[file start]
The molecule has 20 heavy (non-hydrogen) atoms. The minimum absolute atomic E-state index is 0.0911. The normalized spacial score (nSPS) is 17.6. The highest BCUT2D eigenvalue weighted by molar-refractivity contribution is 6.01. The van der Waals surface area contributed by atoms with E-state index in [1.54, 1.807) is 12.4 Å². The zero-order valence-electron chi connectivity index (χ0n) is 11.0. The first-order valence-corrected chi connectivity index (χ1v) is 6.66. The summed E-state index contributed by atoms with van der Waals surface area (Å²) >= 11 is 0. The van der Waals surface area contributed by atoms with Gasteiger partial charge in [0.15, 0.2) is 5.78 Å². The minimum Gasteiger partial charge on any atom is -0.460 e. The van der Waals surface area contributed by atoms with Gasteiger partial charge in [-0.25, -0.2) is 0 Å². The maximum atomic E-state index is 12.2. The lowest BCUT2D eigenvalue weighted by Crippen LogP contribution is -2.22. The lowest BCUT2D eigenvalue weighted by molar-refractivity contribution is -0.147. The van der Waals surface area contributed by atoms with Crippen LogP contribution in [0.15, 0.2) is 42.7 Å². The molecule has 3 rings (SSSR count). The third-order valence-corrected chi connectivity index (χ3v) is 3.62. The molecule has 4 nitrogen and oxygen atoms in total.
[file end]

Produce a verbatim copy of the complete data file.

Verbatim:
The molecule has 20 heavy (non-hydrogen) atoms. The minimum absolute atomic E-state index is 0.0911. The normalized spacial score (nSPS) is 17.6. The highest BCUT2D eigenvalue weighted by molar-refractivity contribution is 6.01. The van der Waals surface area contributed by atoms with E-state index in [1.54, 1.807) is 12.4 Å². The zero-order valence-electron chi connectivity index (χ0n) is 11.0. The first-order valence-corrected chi connectivity index (χ1v) is 6.66. The summed E-state index contributed by atoms with van der Waals surface area (Å²) >= 11 is 0. The van der Waals surface area contributed by atoms with Gasteiger partial charge in [0.15, 0.2) is 5.78 Å². The minimum Gasteiger partial charge on any atom is -0.460 e. The van der Waals surface area contributed by atoms with Gasteiger partial charge in [-0.25, -0.2) is 0 Å². The maximum atomic E-state index is 12.2. The lowest BCUT2D eigenvalue weighted by Crippen LogP contribution is -2.22. The lowest BCUT2D eigenvalue weighted by molar-refractivity contribution is -0.147. The van der Waals surface area contributed by atoms with Crippen LogP contribution in [0.15, 0.2) is 42.7 Å². The molecule has 3 rings (SSSR count). The third-order valence-corrected chi connectivity index (χ3v) is 3.62. The molecule has 4 nitrogen and oxygen atoms in total.